Nevertheless, it is noteworthy that the Food and Drug Administration’s reporting of 73 deaths from oversedation with midazolam in the 4 years after its introduction [13] did not lead to concerns regarding its administration by nonanesthesiologists, as has been the case with propofol in the past years.

As noted by Rex et al. [7], one potential standard to evaluate NAPS-related mortality is anesthesia-related mortality for surgical procedures (i. e. anaesthesiologist-administered anesthesia). Three reports from the United States [18], Japan [19], and The Netherlands [20] found anesthesia-related deaths in surgical cases to be > 1 per 50 000, and as high as 1.4 per 10 000 cases. These data should be considered before prejudices against propofol sedation by nonanesthesiologists are given too much weight.

In this context it is important to stress that current data on NAPS have consistently shown it to be a safe and cost-effective method of sedation. Prerequisites for this high safety profile of NAPS are systematic training and re-evaluation programs.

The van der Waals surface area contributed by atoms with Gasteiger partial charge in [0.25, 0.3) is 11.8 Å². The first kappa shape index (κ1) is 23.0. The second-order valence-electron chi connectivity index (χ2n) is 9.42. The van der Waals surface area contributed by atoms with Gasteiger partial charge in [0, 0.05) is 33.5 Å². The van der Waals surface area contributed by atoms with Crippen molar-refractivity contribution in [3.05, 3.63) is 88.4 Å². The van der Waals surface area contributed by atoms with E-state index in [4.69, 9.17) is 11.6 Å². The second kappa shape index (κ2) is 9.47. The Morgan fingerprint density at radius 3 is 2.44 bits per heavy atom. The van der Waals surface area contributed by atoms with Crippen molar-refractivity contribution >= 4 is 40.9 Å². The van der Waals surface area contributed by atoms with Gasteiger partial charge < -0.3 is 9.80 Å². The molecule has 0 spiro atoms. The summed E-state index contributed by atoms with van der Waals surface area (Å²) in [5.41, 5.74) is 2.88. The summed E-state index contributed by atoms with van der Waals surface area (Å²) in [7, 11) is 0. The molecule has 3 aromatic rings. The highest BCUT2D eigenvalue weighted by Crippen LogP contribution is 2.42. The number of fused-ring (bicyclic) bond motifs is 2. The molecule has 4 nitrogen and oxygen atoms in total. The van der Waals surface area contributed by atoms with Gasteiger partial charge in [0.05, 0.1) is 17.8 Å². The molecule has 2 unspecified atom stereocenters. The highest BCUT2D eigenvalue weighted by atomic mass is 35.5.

Another important study on the safety of NAPS was the prospective study by Tohda et al. [21], which evaluated the efficacy and safety of NAPS during emergency upper endoscopy for gastrointestinal bleeding. A total of 120 patients with acute upper gastrointestinal bleeding received propofol sedation by a trained nurse. Among these, 15 patients were classified into ASA class IV, 84 patients as class III, and 21 patients as class II. The control group consisted of 120 patients without acute gastrointestinal bleeding, who underwent upper endoscopy during the study period. Although the frequency of hypotension (systolic blood < 90 mmHg) was statistically significantly greater in the study group (8.3 %) than in the control group (3.3 %), there was no statistically significant difference between the two groups regarding the mean decrease in systolic blood pressure. The occurrence of bradycardia (heart rate < 50 bpm) was nearly the same in both groups (2.5 % vs. 1.7 %). There was no statistically significant difference between the two groups in the frequency of hypoxemia (peripheral oxygen saturation, SpO2 < 90 %). Transient hypoxemia could be managed by an increase in oxygen supply; none of the patients required assisted ventilation by bag-mask. All study patients were evaluated by chest radiograph for aspiration pneumonia, which occurred in two patients (1.7 %) at the beginning of the procedure. Another patient, with a pre-existing liver cirrhosis, died from hepatic failure 35 days after endoscopic hemostasis for esophageal variceal bleeding. No sedation-related deaths or serious complications were reported, even in high-risk-patients, 44.2 % of whom were aged ≥ 70 years.